2.) Keeping children in worship trains parents to be Disciple Makers. God grows us best through difficulty NOT ease. When we remove children from service we might assume that we are helping parents remove distractions, therefore, giving them unrestricted opportunity to learn from God's Word. This may be helpful. But children are not to be viewed as distractions, they are gifts from God under our stewardship and for our own growth in this life. Parents are being trained in the difficulty to be the lead disciple-maker in their children's lives when they suffer (yes I said it) through training a child to participate in a Sunday service. Because I preach most Sundays, my wife has had to bear the weight of teaching our 3 boys (presently 12, 9, 6 years old) to participate in our worship gatherings. She would testify that as tough as it was (still is, the tiny one still has his moments), she wouldn't change that experience for the world. She has noted wisely that children are coopted out to schools and sports all week, we don't want the church to be another place that we limit our God-given parental influence over their lives.
3.) Children will replicate what their parents do. Children learn to value what we value. Positively speaking, children will follow our example in singing, having our Bibles open and being expectant each Sunday, but it will take time. Negatively speaking, if the church serves at my convenience, then we may risk teaching our children that the church revolves around them and not God. This does not mean that we don't need pedagogically appropriate environments for children to teach them God's Word. At Grace Church, we have a fully staffed Sunday Morning Bible Study hour and we provide parents with some of the best catechizing resources available.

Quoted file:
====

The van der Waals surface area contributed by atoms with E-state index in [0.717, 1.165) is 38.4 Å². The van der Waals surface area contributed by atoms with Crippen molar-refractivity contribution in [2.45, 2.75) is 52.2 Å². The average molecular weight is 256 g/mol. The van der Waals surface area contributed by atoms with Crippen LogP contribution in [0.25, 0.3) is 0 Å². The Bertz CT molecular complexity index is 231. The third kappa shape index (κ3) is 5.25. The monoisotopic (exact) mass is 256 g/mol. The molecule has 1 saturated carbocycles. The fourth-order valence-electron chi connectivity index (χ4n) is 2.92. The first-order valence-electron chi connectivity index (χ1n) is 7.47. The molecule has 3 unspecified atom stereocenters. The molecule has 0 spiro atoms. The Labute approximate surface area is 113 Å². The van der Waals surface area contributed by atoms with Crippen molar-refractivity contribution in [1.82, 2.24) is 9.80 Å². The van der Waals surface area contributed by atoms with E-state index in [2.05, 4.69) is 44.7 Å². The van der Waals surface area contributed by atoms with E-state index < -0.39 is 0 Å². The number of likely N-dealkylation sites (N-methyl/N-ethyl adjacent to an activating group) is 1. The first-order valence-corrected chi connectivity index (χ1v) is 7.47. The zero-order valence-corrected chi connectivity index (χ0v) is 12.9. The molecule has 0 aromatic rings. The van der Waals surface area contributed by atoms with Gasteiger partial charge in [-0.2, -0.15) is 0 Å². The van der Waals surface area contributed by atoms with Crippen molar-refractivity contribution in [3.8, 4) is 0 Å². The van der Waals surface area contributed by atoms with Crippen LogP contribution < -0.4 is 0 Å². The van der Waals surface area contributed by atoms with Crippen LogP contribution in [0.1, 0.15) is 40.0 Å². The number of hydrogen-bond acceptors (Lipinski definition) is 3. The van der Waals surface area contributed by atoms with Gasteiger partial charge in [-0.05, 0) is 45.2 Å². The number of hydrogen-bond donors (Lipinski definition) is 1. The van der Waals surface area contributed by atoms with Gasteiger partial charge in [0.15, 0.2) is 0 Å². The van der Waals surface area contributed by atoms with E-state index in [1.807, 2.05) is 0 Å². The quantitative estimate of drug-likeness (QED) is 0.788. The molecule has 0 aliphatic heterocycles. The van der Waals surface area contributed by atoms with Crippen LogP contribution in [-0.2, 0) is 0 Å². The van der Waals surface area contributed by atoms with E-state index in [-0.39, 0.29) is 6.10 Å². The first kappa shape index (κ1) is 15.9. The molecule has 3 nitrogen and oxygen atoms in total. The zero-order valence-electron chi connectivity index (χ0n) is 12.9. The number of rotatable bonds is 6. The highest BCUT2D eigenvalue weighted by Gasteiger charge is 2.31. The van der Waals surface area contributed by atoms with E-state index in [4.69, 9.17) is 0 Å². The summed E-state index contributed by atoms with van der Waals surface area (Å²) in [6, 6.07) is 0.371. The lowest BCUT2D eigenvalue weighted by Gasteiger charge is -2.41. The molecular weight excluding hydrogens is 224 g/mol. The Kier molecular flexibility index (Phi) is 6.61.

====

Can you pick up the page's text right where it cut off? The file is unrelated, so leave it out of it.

4.) Children are learning even if we think they are not. I have been amazed that when I think my kids are in Narnia on Sunday morning, how much they are hearing and learning after we leave Sunday morning worship. My middle son recently wrote out his testimony during service completely unprompted. Don't get me wrong, children can be complete hellions and often do help realize our deepest fears as parents but the positives outweigh the negatives.
5) Your kids are not nearly as embarrassing as you think they are. From an entire box of pencils spilling into the floor to the random fart noises that ring from your row, we are often mortified in embarrassment by our children's behavior during worship. Let me say this kindly. Moms & Dads, we need to get over ourselves. It's not about us. That's a tough word and not meant to produce guilt or shame. But let's be honest, other's eyes are not as locked on you when your kids act up as you may think. But note is needed to my pastor friends. We need to work hard at creating a culture where it is normal to have noisy kids in the room. Remember, our children are our stewardship from God. Stay in the game! Know that the Lord understands what you need and is using your strung-out Sunday Mornings for HIS glory and THEIR good...and yes, yours also.
Fight the good fight. The Lord is with you!